Hugh Masekela is a jazz legend. Brought up in South Africa during Apartheid, he left the country at 21, and spent the next 30 years in exile, releasing album after album - 43 to date - and performing alongside all the other great musicians of our era: Jimi Hendrix, Janis Joplin, Stevie Wonder, The Who ... He's still making music and touring the world at 74, and Private Passions was lucky enough to catch him on a visit to London.
He talks to Michael Berkeley about his passion for performing, which began when Bishop Trevor Huddleston gave him money to go to buy his first trumpet. Masekela describes vividly the musical culture he grew up in: the townships were awash with music, he says, and there was a competing cacophony of sound. As a child he began piano lessons at four, begging his father to play records before he had the strength to turn the handle of the gramophone. Music took over and he says he's been 'bewitched' ever since. He tells the moving story of how as a teenager he played truant from school and instead spent his days playing with other musicians in recording studios; his father found out and beat him severely, and Hugh ran away from home. But a few weeks later his father visited the studio and heard him play the trumpet. Realising that this was his future, his father forgave him and welcomed him back into the family.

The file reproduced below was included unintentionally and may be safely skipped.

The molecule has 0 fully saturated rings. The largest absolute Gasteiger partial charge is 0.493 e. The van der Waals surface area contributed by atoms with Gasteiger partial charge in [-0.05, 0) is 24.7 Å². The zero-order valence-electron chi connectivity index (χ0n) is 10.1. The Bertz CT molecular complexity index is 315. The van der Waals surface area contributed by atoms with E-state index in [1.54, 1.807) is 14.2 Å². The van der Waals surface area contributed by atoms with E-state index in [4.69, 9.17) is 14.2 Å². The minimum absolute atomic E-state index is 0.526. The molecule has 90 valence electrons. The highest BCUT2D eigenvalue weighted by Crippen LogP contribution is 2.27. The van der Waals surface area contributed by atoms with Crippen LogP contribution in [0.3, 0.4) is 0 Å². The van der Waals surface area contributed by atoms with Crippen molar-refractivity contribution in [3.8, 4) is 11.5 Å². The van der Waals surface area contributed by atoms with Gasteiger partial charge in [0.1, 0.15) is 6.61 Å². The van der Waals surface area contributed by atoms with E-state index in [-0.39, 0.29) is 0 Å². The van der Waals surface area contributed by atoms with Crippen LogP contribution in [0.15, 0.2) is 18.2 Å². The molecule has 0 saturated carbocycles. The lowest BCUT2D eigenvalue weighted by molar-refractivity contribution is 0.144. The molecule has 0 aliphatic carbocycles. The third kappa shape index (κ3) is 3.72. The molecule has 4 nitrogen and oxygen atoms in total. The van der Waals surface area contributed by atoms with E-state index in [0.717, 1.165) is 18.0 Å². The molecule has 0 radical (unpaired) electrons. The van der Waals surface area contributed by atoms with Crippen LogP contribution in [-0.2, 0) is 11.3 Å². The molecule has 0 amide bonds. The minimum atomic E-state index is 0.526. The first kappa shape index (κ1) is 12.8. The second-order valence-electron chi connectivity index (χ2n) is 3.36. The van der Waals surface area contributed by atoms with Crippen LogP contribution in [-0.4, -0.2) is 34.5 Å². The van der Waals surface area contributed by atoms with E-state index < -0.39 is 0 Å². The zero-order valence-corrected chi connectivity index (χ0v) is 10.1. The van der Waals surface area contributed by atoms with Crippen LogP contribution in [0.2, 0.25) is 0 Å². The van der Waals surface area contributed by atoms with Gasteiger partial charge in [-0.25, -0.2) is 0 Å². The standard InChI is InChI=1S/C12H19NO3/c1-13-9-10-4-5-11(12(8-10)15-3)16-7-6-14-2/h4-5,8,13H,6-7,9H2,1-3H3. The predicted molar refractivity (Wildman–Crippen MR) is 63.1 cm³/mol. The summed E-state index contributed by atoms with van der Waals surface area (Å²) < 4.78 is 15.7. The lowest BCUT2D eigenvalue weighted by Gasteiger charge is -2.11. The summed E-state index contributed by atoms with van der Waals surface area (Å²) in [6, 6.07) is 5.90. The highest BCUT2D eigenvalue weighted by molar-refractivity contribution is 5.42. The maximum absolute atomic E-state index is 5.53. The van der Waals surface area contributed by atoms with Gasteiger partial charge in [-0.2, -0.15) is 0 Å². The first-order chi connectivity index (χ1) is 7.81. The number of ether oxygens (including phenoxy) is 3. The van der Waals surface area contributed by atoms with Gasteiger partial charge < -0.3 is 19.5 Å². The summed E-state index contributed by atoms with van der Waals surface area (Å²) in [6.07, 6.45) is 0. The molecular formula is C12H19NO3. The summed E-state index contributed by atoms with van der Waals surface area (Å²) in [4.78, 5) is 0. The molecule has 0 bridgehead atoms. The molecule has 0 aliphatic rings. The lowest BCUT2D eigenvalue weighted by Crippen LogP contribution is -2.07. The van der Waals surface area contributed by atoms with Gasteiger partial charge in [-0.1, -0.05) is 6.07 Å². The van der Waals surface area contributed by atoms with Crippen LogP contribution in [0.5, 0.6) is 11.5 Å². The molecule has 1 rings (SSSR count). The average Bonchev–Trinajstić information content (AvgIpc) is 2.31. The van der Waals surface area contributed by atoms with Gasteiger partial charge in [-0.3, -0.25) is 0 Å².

Masekela also talks about his relationship with Nelson Mandela, and how Mandela smuggled a letter out of prison to him, inspiring his anthem (and worldwide hit) 'Bring Him Back Home'. He reveals the disillusionment he feels about South Africa now, and reflects on what would have happened had he stayed there - 'I would have died very young'.
Hugh Masekela's choices include Louis Armstrong, Frank Sinatra, J S Bach, Billie Holliday and Ravel.
First broadcast in December 2013.